De Rijke’s ambitious original plan was to have the shell trundle across the grass, forming a shelter for an outdoor swimming pool if needed. Then came a moment of budget reality, Ross says. So there’s no pool, and the shell of the house never detaches itself entirely from the mother ship. It can slide right back, though, as well as right forward to form a shading canopy to the fully glazed end wall. The full journey from one end of the track to the other takes six minutes.
It’s quite a thing to witness. The shell is made of a rigid steel frame, insulated and clad with timber, complete with skylights. It follows the shape of the house beneath, which is finished in a red waterproof membrane towards the rear, and turns into a glasshouse above the living/dining room and kitchen at the front.
Right at the back is a small annexe finished in black timber, across a yard (sometimes covered by the roof, sometimes open to the sky), like a slice of loaf pulled away from the main house. And to one side is a garage and workshop block, in windowless red-stained timber. If it reminds you of something, you’re right. “We wanted it to look like a hotel in Monopoly,” Ross says.
It was tricky to design. Obviously, nothing can stick up through the roof of the house below – so no chimneys, television aerials or even gutters. (The rain instead runs down behind the timber slats to soakaways at ground level.) To keep out the wind, the moving part hovers close to the fixed part and is sealed with red nylon brushes – rather like the draught-excluders on letter boxes.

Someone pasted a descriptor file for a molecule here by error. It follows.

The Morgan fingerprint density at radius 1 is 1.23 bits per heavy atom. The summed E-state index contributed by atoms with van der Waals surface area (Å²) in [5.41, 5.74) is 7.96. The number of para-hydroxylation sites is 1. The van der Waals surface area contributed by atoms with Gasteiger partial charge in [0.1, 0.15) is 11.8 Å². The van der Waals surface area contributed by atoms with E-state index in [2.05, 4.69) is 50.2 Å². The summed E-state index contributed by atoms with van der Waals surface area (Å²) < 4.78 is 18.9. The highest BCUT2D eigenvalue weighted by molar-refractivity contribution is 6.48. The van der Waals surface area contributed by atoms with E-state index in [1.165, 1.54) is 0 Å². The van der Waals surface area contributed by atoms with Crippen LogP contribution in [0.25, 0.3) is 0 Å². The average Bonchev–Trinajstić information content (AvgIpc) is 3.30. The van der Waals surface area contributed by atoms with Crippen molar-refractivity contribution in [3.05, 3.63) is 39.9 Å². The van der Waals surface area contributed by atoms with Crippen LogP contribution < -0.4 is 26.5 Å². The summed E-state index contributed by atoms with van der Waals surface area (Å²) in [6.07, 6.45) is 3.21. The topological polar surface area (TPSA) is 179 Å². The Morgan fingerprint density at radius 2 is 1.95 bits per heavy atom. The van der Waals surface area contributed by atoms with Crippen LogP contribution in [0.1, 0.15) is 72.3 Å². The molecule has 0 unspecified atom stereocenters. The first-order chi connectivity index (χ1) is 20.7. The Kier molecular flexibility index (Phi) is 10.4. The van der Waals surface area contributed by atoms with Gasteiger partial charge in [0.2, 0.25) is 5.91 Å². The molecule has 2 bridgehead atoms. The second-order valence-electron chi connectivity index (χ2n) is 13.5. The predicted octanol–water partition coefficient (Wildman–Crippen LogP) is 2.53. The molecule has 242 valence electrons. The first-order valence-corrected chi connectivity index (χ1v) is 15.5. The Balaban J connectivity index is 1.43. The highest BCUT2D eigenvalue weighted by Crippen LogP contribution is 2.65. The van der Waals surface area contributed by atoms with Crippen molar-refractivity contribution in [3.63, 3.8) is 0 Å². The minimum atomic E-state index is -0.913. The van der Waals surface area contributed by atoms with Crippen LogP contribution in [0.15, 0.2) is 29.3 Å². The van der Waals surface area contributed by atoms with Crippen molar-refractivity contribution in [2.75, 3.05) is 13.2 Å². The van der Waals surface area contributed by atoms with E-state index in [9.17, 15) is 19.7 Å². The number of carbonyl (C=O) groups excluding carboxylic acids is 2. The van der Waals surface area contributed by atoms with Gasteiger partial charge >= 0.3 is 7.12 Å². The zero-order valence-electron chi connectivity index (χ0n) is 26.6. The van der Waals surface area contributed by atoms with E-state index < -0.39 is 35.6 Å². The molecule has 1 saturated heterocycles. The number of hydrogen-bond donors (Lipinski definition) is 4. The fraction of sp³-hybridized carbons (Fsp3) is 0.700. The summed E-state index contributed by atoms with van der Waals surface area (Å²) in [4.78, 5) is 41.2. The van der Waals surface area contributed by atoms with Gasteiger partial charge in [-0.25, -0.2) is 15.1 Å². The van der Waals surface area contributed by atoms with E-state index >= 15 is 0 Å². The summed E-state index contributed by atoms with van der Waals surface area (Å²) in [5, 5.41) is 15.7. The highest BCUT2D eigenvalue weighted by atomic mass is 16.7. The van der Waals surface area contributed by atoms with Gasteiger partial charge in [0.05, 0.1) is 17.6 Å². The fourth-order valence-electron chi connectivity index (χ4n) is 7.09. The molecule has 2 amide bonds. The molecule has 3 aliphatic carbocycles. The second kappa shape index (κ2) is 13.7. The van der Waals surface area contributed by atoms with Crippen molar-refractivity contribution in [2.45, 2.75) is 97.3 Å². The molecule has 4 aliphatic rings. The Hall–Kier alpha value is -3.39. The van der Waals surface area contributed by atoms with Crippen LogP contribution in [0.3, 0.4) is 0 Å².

For safety reasons, the door openings are designed so there’s always an exit, at any point along the travel path, in case the mechanism jams. As one door is closed off, another opens.
Moving buildings are nothing new, says de Rijke – think of Georgian or Victorian summerhouses, some of which rotated on tracks to face the sun. Or traditional Dutch haylofts, which have roofs you can raise or lower. And, indeed, it’s all fairly low-tech.
Ross darts around to make sure nothing is in the way – he confesses he once set the house moving without looking and knocked over a motorbike – then, when he presses the “go” button, the house starts to beep like a reversing truck as it moves along the 104ft track at a speed of exactly 0.2mph. To avoid any problems with trailing wires, it is self-powered by sets of car batteries concealed in the thickness of the shell. Ross keeps these charged up from the mains when he doesn’t need to move his carapace, but he is considering installing photovoltaic solar panels on the roof to do the job instead.
This is not an eco-house, as such – too much concrete and steel went into it for that, Russell says – but it is meant to use very little energy to run. The underfloor heating, for instance, comes from a ground-source heat pump. Now he wants to power the heat pump itself from a wind turbine, but that – along with the photovoltaics on the roof – is still awaiting planning approval.